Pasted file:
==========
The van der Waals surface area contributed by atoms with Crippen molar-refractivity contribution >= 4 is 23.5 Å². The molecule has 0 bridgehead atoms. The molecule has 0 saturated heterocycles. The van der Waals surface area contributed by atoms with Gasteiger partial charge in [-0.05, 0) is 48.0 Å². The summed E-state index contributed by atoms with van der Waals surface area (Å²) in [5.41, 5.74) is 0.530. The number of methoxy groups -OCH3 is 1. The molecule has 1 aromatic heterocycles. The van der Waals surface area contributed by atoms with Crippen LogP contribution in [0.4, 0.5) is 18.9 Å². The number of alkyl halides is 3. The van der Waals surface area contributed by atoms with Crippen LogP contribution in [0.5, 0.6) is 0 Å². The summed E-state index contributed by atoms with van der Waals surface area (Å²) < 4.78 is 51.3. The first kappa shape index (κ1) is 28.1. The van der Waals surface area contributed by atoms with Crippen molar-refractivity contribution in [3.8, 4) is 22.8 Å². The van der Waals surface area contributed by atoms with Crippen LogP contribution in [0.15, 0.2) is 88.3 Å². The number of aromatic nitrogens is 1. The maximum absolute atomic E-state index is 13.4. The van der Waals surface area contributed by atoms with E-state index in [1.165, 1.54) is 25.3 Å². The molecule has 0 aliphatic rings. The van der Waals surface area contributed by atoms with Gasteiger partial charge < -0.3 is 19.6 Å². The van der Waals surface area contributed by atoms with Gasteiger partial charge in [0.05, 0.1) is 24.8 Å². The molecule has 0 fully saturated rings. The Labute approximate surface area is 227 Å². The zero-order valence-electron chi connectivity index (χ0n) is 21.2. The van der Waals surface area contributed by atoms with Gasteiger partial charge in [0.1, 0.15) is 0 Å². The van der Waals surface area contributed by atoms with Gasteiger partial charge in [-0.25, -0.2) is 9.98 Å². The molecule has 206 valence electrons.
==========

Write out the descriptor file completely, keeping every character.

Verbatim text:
The van der Waals surface area contributed by atoms with Crippen molar-refractivity contribution >= 4 is 23.5 Å². The molecule has 0 bridgehead atoms. The molecule has 0 saturated heterocycles. The van der Waals surface area contributed by atoms with Gasteiger partial charge in [-0.05, 0) is 48.0 Å². The summed E-state index contributed by atoms with van der Waals surface area (Å²) in [5.41, 5.74) is 0.530. The number of methoxy groups -OCH3 is 1. The molecule has 1 aromatic heterocycles. The van der Waals surface area contributed by atoms with Crippen LogP contribution in [0.4, 0.5) is 18.9 Å². The number of alkyl halides is 3. The van der Waals surface area contributed by atoms with Crippen LogP contribution in [0.5, 0.6) is 0 Å². The summed E-state index contributed by atoms with van der Waals surface area (Å²) < 4.78 is 51.3. The first kappa shape index (κ1) is 28.1. The van der Waals surface area contributed by atoms with Crippen molar-refractivity contribution in [3.8, 4) is 22.8 Å². The van der Waals surface area contributed by atoms with Crippen LogP contribution in [0.15, 0.2) is 88.3 Å². The number of aromatic nitrogens is 1. The maximum absolute atomic E-state index is 13.4. The van der Waals surface area contributed by atoms with E-state index in [1.165, 1.54) is 25.3 Å². The molecule has 0 aliphatic rings. The van der Waals surface area contributed by atoms with Gasteiger partial charge < -0.3 is 19.6 Å². The van der Waals surface area contributed by atoms with Gasteiger partial charge in [0.05, 0.1) is 24.8 Å². The molecule has 0 fully saturated rings. The Labute approximate surface area is 227 Å². The zero-order valence-electron chi connectivity index (χ0n) is 21.2. The van der Waals surface area contributed by atoms with Gasteiger partial charge in [0.1, 0.15) is 0 Å². The van der Waals surface area contributed by atoms with Gasteiger partial charge in [-0.25, -0.2) is 9.98 Å². The molecule has 206 valence electrons.